Please visit this page and bookmark any suggestions of interest to you. This will help improve monitoring of the WikiProject's articles.

From the editors

The project has gone since August without a newsletter, due to a lack of interest in its publication and development. This issue aims to catch up on major events and milestones since late summer 2009, and set a series of goals for the upcoming hurricane seasons. Your help in writing future issues is appreciated.

Tropical cyclone activity
2009 Atlantic hurricane season
2009 Pacific hurricane season
2009 Pacific typhoon season
2009 North Indian Ocean cyclone season
2009–10 Australian region cyclone season
2009–10 South Pacific cyclone season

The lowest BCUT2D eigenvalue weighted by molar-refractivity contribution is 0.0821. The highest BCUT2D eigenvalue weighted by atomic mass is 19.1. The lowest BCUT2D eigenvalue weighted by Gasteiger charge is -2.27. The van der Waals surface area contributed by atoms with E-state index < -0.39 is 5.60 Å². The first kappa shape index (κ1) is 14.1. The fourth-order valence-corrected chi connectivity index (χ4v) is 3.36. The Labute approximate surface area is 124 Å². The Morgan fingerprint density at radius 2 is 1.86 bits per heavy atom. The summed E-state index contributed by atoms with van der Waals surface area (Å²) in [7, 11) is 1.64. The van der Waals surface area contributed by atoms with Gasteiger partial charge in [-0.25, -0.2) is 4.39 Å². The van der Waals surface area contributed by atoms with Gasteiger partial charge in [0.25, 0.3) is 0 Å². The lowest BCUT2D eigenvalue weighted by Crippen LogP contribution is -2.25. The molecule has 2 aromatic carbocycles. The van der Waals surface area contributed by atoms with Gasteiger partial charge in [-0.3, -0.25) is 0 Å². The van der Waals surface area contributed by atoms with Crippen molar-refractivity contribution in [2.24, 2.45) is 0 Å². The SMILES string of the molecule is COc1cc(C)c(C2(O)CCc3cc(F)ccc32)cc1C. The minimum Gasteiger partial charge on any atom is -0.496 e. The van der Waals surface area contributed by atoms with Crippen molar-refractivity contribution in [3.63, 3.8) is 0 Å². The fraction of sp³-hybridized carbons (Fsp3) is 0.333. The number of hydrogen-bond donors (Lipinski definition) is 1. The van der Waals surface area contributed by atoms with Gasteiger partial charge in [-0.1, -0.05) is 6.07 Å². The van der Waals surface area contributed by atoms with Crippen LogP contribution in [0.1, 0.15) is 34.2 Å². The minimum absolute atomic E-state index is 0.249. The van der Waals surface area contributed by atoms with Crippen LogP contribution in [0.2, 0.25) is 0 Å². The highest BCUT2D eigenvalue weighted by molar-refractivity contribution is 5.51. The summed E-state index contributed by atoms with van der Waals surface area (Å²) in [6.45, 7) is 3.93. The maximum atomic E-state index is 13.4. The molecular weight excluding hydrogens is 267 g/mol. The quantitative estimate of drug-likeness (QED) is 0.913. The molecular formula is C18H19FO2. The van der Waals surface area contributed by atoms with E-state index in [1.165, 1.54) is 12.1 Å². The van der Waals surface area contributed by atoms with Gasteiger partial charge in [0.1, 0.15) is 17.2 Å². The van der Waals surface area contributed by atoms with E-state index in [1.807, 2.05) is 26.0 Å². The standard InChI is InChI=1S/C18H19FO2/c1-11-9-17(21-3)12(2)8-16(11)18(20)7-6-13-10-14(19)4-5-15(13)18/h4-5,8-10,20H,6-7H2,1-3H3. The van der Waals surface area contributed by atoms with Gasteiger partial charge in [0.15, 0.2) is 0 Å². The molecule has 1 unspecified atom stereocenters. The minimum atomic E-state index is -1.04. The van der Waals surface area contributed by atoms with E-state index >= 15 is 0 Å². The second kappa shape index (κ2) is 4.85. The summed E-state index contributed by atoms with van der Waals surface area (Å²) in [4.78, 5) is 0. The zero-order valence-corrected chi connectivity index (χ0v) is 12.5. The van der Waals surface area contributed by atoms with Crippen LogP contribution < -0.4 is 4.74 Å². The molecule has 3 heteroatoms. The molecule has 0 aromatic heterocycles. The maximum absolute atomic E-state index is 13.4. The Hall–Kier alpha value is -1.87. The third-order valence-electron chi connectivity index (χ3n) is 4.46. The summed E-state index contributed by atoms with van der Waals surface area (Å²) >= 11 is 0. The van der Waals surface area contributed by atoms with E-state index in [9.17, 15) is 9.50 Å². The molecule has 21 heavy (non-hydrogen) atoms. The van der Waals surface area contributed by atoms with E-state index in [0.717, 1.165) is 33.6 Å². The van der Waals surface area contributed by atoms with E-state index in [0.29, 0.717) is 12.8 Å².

2009–10 South-West Indian Ocean cyclone season
2010 Pacific typhoon season
2010 North Indian Ocean cyclone season

Typhoons Morakot, Ketsana, and Parma caused extensive damage to China, Taiwan, Philippines, and Vietnam in August and September. Their collective damages total in the billions of dollars and each storm caused hundreds of fatalities. All three of the storms' names were subsequently retired.

Member of the month

Cyclone barnstar

Thegreatdr (talk · contribs) is thanked for his tireless improvement of high-profile tropical cyclone and general meteorology articles; his production of rainfall maps for individual storms; and for his willingness to share his expertise where needed. Thegreatdr is largely responsible for the project's continued success, and has been instrumental in resolving many debates and discussions.

Members
Thirteen Wikipedia users have joined the project since September, and several have returned after an extended absence: Hurricanehink (talk · contribs), Yellow Evan (talk · contribs), and Darren23 (talk · contribs). The list of inactive or retired users has remained mostly unchanged.

Goals for the upcoming season